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Cannes Film Festival 2011: We Need to Talk About Kevin, Trabalhar Cansa, & Polisse

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Cannes Film Festival 2011: <em>We Need to Talk About Kevin</em>, <em>Trabalhar Cansa</em>, & <em>Polisse</em>

Lynne Ramsay returns to the world of filmmaking after a nine-year hiatus, and we’re all the better for it. We Need to Talk About Kevin, Ramsay’s hypnotic cinematic adaptation of the novel by Lionel Shriver, manages to combine her medley of heightened aesthetics with a keenly dark sense of humor and place. Tilda Swinton plays Eva, a wealthy author whose son, Kevin (Ezra Miller), has gone on a devastating Columbine-style rampage. Ramsay deconstructs the narrative backbone with flashbacks, flashforwards, and a multitude of pop-music cues that further distances Eva from her surrounding community. In fact, nearly every sequence unfolds under the suffocating guise of overlapping sound bridges that reference key unseen events in the film. We hear the running footsteps, the screams, and loud bursts, but also the quiet sounds of passing cars, playful asides between family members, and drapes blowing in the wind. Each moment—horrific or sublime—becomes a part of Ramsay’s tectonic universe.

We Need to Talk About Kevin begins in a fractured world of stagnation, where Eva is already immersed in the post-massacre suffering process, looking for a job by day and drinking heavily alone in her small house by night. Ramsay paces the staggering first act around a series of confrontations between Eva and certain members of her community, and each typifies the same violent immediacy we’ll later see in Kevin himself. Ramsay lingers on Swinton’s face, using the camera as a magnifying glass to chart the contours of skin caked in red paint and across which the tears from her shell-shocked eyes roll. There’s a mesmerizing ambiguity to these early moments that relays a masterful sense of dread, mostly because Kevin is represented only momentarily through a series of close-ups. Not knowing the why, or even the magnitude of his actions, makes the horror all the more palpable and personal.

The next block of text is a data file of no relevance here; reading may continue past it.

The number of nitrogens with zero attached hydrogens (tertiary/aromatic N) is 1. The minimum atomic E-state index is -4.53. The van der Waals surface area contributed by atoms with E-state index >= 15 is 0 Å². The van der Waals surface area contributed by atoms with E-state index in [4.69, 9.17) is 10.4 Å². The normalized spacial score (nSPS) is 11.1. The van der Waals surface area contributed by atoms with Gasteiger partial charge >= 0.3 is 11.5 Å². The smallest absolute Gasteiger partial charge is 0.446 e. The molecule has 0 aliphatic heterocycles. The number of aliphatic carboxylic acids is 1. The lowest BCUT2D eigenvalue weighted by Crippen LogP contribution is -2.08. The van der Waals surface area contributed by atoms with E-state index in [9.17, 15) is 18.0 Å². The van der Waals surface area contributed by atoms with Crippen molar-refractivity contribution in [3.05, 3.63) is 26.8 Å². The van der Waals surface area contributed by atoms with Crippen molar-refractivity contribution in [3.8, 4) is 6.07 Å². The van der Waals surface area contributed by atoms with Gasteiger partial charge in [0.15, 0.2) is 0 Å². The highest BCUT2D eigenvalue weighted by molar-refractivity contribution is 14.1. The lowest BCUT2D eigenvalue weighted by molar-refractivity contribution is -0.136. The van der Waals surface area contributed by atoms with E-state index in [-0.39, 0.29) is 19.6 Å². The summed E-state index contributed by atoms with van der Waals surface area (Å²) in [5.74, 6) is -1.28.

Ramsay inevitably begins to dissect the intricacies of Eva’s relationship with Kevin and the passive role her husband, Franklin (John C. Reilly), plays in constructing the familial facade. At this point, the film loses some of its power, giving surface-level answers through Kevin’s demonization and sadistic tendencies. The entire process of motherhood and wifedom becomes one long struggle for identity, Eva torn between her desire to travel and love for the safety of family. As Kevin grows up, sending bad vibrations in every conceivable manner, his devilish personality goes unnoticed by Franklin, and is repressed by Eva despite the fact she knows her son is a sociopath. But there’s so much more depth to Ramsay’s analysis of Eva’s slow descent into hell. The eroding mother/son dynamic is defined by a motif of splattering elements (jelly, paint, eggs) and emotions (rage, jealousy), making the chance for detente between Kevin and Eva all but impossible. Swinton seems to consume all of these warning signs and experiences with an effortless grace, pushing the tragedy deeper until there’s no space left for any more denial.